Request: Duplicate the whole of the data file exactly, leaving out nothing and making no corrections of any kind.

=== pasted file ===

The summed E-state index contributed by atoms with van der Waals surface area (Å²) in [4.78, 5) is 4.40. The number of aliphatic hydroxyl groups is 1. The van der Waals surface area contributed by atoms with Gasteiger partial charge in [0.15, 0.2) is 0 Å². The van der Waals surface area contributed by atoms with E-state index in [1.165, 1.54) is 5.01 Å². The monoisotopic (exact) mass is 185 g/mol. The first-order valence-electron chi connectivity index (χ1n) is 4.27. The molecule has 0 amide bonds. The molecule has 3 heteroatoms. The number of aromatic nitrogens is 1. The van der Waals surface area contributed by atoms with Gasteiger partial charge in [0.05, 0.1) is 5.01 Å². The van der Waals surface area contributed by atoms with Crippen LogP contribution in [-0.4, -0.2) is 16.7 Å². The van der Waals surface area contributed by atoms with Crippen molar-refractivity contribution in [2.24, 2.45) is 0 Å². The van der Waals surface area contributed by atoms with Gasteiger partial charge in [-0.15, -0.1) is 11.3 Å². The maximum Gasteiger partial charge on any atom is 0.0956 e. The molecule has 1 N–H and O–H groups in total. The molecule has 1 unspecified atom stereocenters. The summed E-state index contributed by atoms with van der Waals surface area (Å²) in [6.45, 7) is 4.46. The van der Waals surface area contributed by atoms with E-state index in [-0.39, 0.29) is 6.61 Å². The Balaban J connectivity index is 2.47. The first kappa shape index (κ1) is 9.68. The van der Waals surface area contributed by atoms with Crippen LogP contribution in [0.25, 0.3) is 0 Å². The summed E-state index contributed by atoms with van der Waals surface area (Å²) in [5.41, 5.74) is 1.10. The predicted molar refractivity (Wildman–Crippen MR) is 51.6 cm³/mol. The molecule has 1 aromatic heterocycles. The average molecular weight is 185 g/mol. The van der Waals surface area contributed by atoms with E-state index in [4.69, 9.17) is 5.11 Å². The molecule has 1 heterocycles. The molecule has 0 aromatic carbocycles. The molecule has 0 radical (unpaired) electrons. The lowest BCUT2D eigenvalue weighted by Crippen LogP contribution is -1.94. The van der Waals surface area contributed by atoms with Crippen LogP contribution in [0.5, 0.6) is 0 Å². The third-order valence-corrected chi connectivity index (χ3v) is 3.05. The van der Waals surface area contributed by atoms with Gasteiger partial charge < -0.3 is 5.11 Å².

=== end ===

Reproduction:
The summed E-state index contributed by atoms with van der Waals surface area (Å²) in [4.78, 5) is 4.40. The number of aliphatic hydroxyl groups is 1. The van der Waals surface area contributed by atoms with Gasteiger partial charge in [0.15, 0.2) is 0 Å². The van der Waals surface area contributed by atoms with E-state index in [1.165, 1.54) is 5.01 Å². The monoisotopic (exact) mass is 185 g/mol. The first-order valence-electron chi connectivity index (χ1n) is 4.27. The molecule has 0 amide bonds. The molecule has 3 heteroatoms. The number of aromatic nitrogens is 1. The van der Waals surface area contributed by atoms with Gasteiger partial charge in [0.05, 0.1) is 5.01 Å². The van der Waals surface area contributed by atoms with Crippen LogP contribution in [-0.4, -0.2) is 16.7 Å². The van der Waals surface area contributed by atoms with Crippen molar-refractivity contribution in [2.24, 2.45) is 0 Å². The van der Waals surface area contributed by atoms with Gasteiger partial charge in [-0.15, -0.1) is 11.3 Å². The maximum Gasteiger partial charge on any atom is 0.0956 e. The molecule has 1 N–H and O–H groups in total. The molecule has 1 unspecified atom stereocenters. The summed E-state index contributed by atoms with van der Waals surface area (Å²) in [6.45, 7) is 4.46. The van der Waals surface area contributed by atoms with E-state index in [-0.39, 0.29) is 6.61 Å². The Balaban J connectivity index is 2.47. The first kappa shape index (κ1) is 9.68. The van der Waals surface area contributed by atoms with Crippen LogP contribution in [0.25, 0.3) is 0 Å². The summed E-state index contributed by atoms with van der Waals surface area (Å²) in [5.41, 5.74) is 1.10. The predicted molar refractivity (Wildman–Crippen MR) is 51.6 cm³/mol. The molecule has 1 aromatic heterocycles. The average molecular weight is 185 g/mol. The van der Waals surface area contributed by atoms with E-state index in [4.69, 9.17) is 5.11 Å². The molecule has 1 heterocycles. The molecule has 0 aromatic carbocycles. The molecule has 0 radical (unpaired) electrons. The lowest BCUT2D eigenvalue weighted by Crippen LogP contribution is -1.94. The van der Waals surface area contributed by atoms with Crippen LogP contribution in [0.5, 0.6) is 0 Å². The third-order valence-corrected chi connectivity index (χ3v) is 3.05. The van der Waals surface area contributed by atoms with Gasteiger partial charge < -0.3 is 5.11 Å².